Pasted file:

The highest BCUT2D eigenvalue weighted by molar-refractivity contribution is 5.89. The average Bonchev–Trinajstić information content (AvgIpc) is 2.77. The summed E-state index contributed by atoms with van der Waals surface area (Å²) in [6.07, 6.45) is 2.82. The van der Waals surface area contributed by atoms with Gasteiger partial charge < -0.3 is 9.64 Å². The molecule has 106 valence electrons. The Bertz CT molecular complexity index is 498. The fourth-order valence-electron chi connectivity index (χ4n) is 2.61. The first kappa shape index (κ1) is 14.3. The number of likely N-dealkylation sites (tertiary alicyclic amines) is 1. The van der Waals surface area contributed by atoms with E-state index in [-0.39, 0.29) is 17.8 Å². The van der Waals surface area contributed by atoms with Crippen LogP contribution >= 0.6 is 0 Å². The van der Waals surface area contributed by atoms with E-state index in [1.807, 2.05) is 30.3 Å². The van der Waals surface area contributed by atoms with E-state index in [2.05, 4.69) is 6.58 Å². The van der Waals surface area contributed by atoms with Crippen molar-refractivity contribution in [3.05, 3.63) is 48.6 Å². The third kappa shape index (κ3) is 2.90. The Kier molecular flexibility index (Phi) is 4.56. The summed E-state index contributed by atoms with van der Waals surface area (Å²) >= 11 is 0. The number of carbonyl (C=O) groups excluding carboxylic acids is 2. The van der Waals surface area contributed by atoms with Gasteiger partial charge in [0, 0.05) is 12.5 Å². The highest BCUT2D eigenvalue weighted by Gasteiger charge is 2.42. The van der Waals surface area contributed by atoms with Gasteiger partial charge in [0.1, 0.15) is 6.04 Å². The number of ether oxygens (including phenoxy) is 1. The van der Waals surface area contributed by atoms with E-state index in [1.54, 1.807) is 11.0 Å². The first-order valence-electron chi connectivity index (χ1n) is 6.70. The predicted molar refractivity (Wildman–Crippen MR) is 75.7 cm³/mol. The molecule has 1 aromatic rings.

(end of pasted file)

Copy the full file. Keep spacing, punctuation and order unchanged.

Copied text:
The highest BCUT2D eigenvalue weighted by molar-refractivity contribution is 5.89. The average Bonchev–Trinajstić information content (AvgIpc) is 2.77. The summed E-state index contributed by atoms with van der Waals surface area (Å²) in [6.07, 6.45) is 2.82. The van der Waals surface area contributed by atoms with Gasteiger partial charge < -0.3 is 9.64 Å². The molecule has 106 valence electrons. The Bertz CT molecular complexity index is 498. The fourth-order valence-electron chi connectivity index (χ4n) is 2.61. The first kappa shape index (κ1) is 14.3. The number of likely N-dealkylation sites (tertiary alicyclic amines) is 1. The van der Waals surface area contributed by atoms with E-state index in [-0.39, 0.29) is 17.8 Å². The van der Waals surface area contributed by atoms with Crippen LogP contribution >= 0.6 is 0 Å². The van der Waals surface area contributed by atoms with E-state index in [1.807, 2.05) is 30.3 Å². The van der Waals surface area contributed by atoms with E-state index in [2.05, 4.69) is 6.58 Å². The van der Waals surface area contributed by atoms with Crippen molar-refractivity contribution in [3.05, 3.63) is 48.6 Å². The third kappa shape index (κ3) is 2.90. The Kier molecular flexibility index (Phi) is 4.56. The summed E-state index contributed by atoms with van der Waals surface area (Å²) >= 11 is 0. The number of carbonyl (C=O) groups excluding carboxylic acids is 2. The van der Waals surface area contributed by atoms with Gasteiger partial charge in [0, 0.05) is 12.5 Å². The highest BCUT2D eigenvalue weighted by Gasteiger charge is 2.42. The van der Waals surface area contributed by atoms with Gasteiger partial charge in [0.1, 0.15) is 6.04 Å². The number of ether oxygens (including phenoxy) is 1. The van der Waals surface area contributed by atoms with E-state index in [1.54, 1.807) is 11.0 Å². The first-order valence-electron chi connectivity index (χ1n) is 6.70. The predicted molar refractivity (Wildman–Crippen MR) is 75.7 cm³/mol. The molecule has 1 aromatic rings.